Rutherford entered the Lucy Cobb Institute at the age of eight "in the school's first session".[3] She was graduated from there at the age of sixteen[4] in 1868.[5]

Educator[edit]

After teaching in Atlanta for eight years,[5] Rutherford served as the principal of the Lucy Cobb Institute in Athens from 1880 to 1895[6][7] and lived in a house directly across the street until it burned c. 1926,[8] continuing to serve the school in various capacities for over forty years[9] (including several years again at its head "with the title of 'president' signaling the school's college-level ambitions").[10] According to Sarah Case,

Rutherford took over a struggling institution and rebuilt it into one of the most prestigious schools for young women in Georgia. She immediately went to work improving its academic standards, beautifying the physical plant, and increasing enrollment. In agreeing to head the school, Rutherford had insisted that the all-male board of directors cede to her its control of the budget and power to hire and fire staff.[11]

She decided the students needed a chapel and had them write seeking funding for one. In 1881, Nellie Stovall wrote "a beautiful and girlish letter"[12] to George I. Seney, who responded with $10,000 in funding (and a challenge to the town for an additional $4,000)[13] for the structure, an octagonal red brick building called the Seney-Stovall Chapel.[14][15]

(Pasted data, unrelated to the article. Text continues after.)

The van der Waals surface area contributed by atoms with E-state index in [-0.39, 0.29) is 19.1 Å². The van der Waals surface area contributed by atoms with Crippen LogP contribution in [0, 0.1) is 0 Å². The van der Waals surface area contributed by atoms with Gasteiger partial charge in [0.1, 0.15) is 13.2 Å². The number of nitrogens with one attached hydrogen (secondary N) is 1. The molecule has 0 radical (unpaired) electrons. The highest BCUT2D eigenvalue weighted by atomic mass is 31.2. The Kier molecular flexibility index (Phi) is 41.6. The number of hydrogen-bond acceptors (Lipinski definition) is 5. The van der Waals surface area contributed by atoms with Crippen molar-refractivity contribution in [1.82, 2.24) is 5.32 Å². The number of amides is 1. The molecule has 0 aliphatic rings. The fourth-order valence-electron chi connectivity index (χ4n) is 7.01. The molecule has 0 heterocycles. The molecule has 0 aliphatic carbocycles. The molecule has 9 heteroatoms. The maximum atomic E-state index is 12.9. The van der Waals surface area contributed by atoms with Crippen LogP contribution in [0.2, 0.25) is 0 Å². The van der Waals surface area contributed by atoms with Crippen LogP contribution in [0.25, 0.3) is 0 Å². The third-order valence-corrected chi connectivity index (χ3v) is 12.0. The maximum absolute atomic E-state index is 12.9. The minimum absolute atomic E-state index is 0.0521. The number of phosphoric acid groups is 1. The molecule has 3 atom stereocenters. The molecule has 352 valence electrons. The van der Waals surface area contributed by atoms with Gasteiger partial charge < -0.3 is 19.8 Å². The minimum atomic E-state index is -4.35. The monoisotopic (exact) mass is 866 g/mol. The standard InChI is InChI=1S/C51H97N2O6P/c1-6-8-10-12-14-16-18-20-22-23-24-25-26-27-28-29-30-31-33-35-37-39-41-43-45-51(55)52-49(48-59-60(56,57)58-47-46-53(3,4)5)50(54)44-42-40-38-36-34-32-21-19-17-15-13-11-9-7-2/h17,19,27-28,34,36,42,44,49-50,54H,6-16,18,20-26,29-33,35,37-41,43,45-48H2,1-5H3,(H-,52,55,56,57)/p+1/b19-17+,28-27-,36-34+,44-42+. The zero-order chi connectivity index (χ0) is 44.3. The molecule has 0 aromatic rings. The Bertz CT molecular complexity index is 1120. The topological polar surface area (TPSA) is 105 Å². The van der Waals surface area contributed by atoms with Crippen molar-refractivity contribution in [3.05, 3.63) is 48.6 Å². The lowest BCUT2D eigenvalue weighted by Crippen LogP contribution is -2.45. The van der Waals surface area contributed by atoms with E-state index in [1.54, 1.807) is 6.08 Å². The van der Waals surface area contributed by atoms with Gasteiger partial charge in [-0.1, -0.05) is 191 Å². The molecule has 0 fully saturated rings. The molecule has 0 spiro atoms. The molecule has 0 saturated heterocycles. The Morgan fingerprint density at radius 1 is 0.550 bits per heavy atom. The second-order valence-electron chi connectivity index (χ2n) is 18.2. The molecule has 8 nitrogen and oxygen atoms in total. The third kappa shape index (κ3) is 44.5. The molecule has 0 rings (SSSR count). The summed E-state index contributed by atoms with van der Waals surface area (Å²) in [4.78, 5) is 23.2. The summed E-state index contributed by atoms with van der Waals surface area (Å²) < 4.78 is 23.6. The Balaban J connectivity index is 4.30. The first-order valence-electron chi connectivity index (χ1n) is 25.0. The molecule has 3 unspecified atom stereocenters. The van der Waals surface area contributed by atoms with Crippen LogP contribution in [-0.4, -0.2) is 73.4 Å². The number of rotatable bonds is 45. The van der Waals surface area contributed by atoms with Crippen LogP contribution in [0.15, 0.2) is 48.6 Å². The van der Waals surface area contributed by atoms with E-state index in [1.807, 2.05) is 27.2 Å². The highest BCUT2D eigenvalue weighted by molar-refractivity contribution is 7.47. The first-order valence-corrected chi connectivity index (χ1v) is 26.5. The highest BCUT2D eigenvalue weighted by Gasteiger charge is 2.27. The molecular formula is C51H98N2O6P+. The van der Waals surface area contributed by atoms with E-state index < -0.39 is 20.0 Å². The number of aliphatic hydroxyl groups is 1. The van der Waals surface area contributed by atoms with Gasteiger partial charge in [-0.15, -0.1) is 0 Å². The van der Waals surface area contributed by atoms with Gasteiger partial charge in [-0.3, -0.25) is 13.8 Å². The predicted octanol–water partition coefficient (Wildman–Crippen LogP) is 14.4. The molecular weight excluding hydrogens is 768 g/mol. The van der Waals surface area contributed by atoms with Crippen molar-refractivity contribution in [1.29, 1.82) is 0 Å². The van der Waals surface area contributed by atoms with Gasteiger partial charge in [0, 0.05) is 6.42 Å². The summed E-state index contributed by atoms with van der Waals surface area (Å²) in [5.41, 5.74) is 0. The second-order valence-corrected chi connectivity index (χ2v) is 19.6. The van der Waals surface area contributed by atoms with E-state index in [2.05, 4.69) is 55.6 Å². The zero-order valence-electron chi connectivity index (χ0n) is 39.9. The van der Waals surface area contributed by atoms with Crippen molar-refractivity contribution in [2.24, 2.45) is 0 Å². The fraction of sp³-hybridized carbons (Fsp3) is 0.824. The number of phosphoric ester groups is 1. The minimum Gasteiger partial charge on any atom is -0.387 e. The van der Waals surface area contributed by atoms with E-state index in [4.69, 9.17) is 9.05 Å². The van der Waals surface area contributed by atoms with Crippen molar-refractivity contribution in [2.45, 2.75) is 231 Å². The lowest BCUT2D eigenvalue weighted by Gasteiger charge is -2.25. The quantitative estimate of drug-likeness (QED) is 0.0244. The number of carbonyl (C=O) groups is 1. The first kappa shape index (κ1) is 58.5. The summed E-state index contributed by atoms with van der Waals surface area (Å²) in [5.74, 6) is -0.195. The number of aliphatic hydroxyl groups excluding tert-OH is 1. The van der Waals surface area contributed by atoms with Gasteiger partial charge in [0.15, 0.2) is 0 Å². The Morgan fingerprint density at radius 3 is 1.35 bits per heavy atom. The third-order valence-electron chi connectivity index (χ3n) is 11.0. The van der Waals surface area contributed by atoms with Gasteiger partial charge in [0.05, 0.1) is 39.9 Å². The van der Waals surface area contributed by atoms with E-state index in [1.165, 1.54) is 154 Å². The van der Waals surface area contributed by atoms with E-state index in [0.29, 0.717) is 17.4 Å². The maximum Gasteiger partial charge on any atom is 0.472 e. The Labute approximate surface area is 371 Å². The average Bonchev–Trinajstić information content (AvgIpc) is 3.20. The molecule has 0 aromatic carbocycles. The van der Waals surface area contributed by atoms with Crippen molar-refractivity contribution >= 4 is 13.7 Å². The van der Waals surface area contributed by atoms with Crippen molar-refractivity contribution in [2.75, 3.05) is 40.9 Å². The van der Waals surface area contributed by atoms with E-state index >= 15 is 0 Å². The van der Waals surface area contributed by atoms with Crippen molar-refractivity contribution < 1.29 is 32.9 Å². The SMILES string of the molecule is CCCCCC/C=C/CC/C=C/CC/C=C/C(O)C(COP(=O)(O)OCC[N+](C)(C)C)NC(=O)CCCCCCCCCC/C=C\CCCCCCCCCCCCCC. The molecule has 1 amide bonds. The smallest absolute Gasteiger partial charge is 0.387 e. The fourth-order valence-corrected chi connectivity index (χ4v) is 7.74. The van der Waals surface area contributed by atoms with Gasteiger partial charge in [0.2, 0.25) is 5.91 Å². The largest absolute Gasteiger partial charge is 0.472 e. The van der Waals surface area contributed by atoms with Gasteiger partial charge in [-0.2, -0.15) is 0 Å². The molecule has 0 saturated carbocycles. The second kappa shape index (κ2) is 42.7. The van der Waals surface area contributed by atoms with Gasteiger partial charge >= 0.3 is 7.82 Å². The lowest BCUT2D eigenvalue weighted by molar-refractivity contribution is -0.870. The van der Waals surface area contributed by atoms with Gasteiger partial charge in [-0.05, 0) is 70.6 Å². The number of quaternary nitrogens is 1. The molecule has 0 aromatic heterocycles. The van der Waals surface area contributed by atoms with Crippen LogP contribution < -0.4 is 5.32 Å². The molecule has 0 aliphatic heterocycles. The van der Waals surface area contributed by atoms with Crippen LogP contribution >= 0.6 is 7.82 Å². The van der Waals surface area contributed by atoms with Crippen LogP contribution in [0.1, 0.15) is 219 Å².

Case further describes Lucy Cobb under Rutherford's direction:

Rutherford's deep concern with propriety and feminine modesty should not obscure the fact that the school prepared women for more than traditional domestic roles. Lucy Cobb recognized that many of its alumnae would seek employment, and by teaching students marketable, and at the same time, respectable, skills, as well as genteel decorum and dress, Lucy Cobb created a new image of elite white single womanhood that combined aspects of the new woman and the southern belle, what I call the "new belle." As early as 1885, a Lucy Cobb commencement speaker argued that women ought to be allowed into more professions.[16]